Jonah Hex. He really has had a troubled life. To put it mildly.
And the graphic novel Jonah Hex No Way Back clearly shows this.
This tale, created by Justin Gray, Jimmy Palmiotti and Tony DeZuniga takes the decades old DC Comics old west character and not only refine and redefine him, but adds new vibes to the who and what of Hex.
Jonah Hex, and please ignore that movie claiming the same title, has always been a bounty hunter who lived by his own code and has absolutely no compunction about killing. This plus a seriously disfigured face, a nasty anti-social attitude, and a massive almost destructive taste for alcohol and woman, make Jonah someone you love reading about but never want to meet. DC mucked Hex up in the 1980’s by pushing him into a Mad Max future, and in the 1990’s by having him face over the top supernatural menaces.
But Palmiotti and Gray were given the keys to Hex some years back and did wonderfully great things over the course of two series, including the recently cancelled All Star Western.
No Way Back shows us a Jonah Hex who is just going about what he always does, collecting bounties and spending the money on vices, when he finds out about a reward offered for his mother. This sets Hex out on a quest to find her, eventhrough he has not seen her since he was a child.
Hex finds his mother, makes no peace with her, but finds out he has a half brother. Hex seeks the man out, and in a lot of ways this becomes a road not traveled type of story. To compound this feeling, flashbacks are liberally scattered in the tale showing Hex’s childhood with his caring mother and violently abusive and sadistic father. The brutal punishment Jonah tolerates and survives is an obvious factor of who he is, but not something Hex himself would never ruminate on.
To complicate his journey, a mysterious and vicious villain is carrying out a vendetta against all things Hex. El Papagayo and his gang causes endless death and misery on his mad quest to take on and destroy Jonah.
Which reminds me, Jonah Hex is fairly violent even before Palmiotti and Gray took over, but these creators take this up a notch to HBO levels. This graphic novel pushes that even more with the violence and subject matter and deeper questions asked.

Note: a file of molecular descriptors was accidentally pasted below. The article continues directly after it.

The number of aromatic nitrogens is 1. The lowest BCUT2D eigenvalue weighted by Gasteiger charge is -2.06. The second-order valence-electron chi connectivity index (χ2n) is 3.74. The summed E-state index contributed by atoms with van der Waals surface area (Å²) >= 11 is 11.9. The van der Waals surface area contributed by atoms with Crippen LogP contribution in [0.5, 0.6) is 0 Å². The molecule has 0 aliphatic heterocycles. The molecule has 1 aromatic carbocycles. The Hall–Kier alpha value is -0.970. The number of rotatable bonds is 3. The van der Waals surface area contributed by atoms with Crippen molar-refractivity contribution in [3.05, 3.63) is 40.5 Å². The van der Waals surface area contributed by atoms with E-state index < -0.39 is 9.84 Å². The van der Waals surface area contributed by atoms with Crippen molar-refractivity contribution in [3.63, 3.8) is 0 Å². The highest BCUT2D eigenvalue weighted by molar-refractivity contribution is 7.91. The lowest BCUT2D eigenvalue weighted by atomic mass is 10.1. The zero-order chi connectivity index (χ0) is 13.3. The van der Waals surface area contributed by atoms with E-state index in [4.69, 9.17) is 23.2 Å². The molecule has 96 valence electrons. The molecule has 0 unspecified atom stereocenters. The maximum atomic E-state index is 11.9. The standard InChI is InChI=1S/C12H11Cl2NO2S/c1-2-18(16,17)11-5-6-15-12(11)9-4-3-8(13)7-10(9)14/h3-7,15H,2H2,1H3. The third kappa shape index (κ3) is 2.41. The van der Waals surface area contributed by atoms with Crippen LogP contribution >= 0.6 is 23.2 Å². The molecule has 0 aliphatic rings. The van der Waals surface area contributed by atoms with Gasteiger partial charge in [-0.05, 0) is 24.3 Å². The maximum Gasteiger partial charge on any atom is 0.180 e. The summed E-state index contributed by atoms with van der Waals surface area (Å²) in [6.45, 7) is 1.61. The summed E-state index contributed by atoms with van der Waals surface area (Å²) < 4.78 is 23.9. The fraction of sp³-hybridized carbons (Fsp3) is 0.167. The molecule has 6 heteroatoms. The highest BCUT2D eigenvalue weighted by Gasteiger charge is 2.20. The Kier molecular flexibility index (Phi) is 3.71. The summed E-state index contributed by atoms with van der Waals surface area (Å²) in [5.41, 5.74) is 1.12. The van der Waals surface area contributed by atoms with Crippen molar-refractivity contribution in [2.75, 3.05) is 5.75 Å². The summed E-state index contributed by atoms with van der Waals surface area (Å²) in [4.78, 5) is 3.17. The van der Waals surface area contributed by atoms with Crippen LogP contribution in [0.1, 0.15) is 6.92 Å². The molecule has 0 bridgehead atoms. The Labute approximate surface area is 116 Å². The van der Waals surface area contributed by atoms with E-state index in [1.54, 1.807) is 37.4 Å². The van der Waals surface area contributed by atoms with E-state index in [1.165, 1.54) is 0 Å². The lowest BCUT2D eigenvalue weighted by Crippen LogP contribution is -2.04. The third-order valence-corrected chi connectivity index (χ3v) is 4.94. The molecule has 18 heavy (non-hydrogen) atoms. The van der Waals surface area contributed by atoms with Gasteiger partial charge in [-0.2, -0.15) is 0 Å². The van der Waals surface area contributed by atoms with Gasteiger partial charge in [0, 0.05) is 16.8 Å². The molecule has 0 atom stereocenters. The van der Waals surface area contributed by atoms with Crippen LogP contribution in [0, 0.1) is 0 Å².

Jonah Hex No Way Back slams headlong into the nature nurture question, just as so many alternative worlds stories DC has done featuring Kal-El. Jonah himself is not one for introspection, an act he would consider a colossal waste of time, but this tale is structured to make Hex face so many of his childhood traumas. But really it is the reader as bystander who sees and feels and lives what Hex goes through and the processing of it all. As I said earlier, Jonah is not one for dwelling in the past, and what little learned morality Hex does express in this story still says volumes about who and what he is.
The Hex presented here, tweaked and even more grounded in reality than ever before, is a character who can generate countless grad school essays of a psychological and sociological basis. The final few pages alone provide endless fodder for speculation of how Jonah came to be Hex.
I have a strong feeling No Way Back was the impetus for adding Arkham to the Hex mythos when All Star Western was launched as part of The New 52. Which makes this another reason why I love this book so much.
…is currently reading Black Beauty by Anna Sewell